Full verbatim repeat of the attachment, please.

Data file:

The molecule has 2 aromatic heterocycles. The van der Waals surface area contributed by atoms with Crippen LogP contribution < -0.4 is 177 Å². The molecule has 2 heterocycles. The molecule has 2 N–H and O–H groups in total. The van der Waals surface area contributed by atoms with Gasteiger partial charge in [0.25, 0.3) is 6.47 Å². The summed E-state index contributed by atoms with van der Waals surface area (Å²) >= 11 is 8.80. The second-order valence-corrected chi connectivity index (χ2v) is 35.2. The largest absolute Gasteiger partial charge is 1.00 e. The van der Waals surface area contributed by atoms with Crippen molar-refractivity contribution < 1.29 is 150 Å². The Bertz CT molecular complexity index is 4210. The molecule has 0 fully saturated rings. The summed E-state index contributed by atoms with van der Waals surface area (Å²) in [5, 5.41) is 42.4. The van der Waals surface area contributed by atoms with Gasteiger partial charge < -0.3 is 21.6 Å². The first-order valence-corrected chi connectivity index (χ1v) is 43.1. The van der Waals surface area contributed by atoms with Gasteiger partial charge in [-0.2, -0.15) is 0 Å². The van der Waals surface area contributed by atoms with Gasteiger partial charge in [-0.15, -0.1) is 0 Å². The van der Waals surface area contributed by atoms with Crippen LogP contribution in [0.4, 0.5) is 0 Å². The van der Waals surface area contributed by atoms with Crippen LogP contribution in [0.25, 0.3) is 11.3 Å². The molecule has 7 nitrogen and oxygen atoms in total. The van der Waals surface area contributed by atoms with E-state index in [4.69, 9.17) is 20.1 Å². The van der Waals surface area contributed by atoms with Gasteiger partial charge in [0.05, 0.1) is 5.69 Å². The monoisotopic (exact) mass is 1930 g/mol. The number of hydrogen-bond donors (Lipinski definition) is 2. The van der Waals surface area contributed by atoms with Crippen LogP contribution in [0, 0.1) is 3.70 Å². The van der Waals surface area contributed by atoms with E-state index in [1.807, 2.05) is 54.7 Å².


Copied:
The molecule has 2 aromatic heterocycles. The van der Waals surface area contributed by atoms with Crippen LogP contribution < -0.4 is 177 Å². The molecule has 2 heterocycles. The molecule has 2 N–H and O–H groups in total. The van der Waals surface area contributed by atoms with Gasteiger partial charge in [0.25, 0.3) is 6.47 Å². The summed E-state index contributed by atoms with van der Waals surface area (Å²) >= 11 is 8.80. The second-order valence-corrected chi connectivity index (χ2v) is 35.2. The largest absolute Gasteiger partial charge is 1.00 e. The van der Waals surface area contributed by atoms with Crippen molar-refractivity contribution < 1.29 is 150 Å². The Bertz CT molecular complexity index is 4210. The molecule has 0 fully saturated rings. The summed E-state index contributed by atoms with van der Waals surface area (Å²) in [5, 5.41) is 42.4. The van der Waals surface area contributed by atoms with Gasteiger partial charge < -0.3 is 21.6 Å². The first-order valence-corrected chi connectivity index (χ1v) is 43.1. The van der Waals surface area contributed by atoms with Gasteiger partial charge in [-0.2, -0.15) is 0 Å². The van der Waals surface area contributed by atoms with Gasteiger partial charge in [-0.15, -0.1) is 0 Å². The van der Waals surface area contributed by atoms with Crippen LogP contribution in [0.4, 0.5) is 0 Å². The van der Waals surface area contributed by atoms with Crippen LogP contribution in [0.25, 0.3) is 11.3 Å². The molecule has 7 nitrogen and oxygen atoms in total. The van der Waals surface area contributed by atoms with E-state index in [4.69, 9.17) is 20.1 Å². The van der Waals surface area contributed by atoms with Gasteiger partial charge in [0.05, 0.1) is 5.69 Å². The monoisotopic (exact) mass is 1930 g/mol. The number of hydrogen-bond donors (Lipinski definition) is 2. The van der Waals surface area contributed by atoms with Crippen LogP contribution in [0, 0.1) is 3.70 Å². The van der Waals surface area contributed by atoms with E-state index in [1.807, 2.05) is 54.7 Å².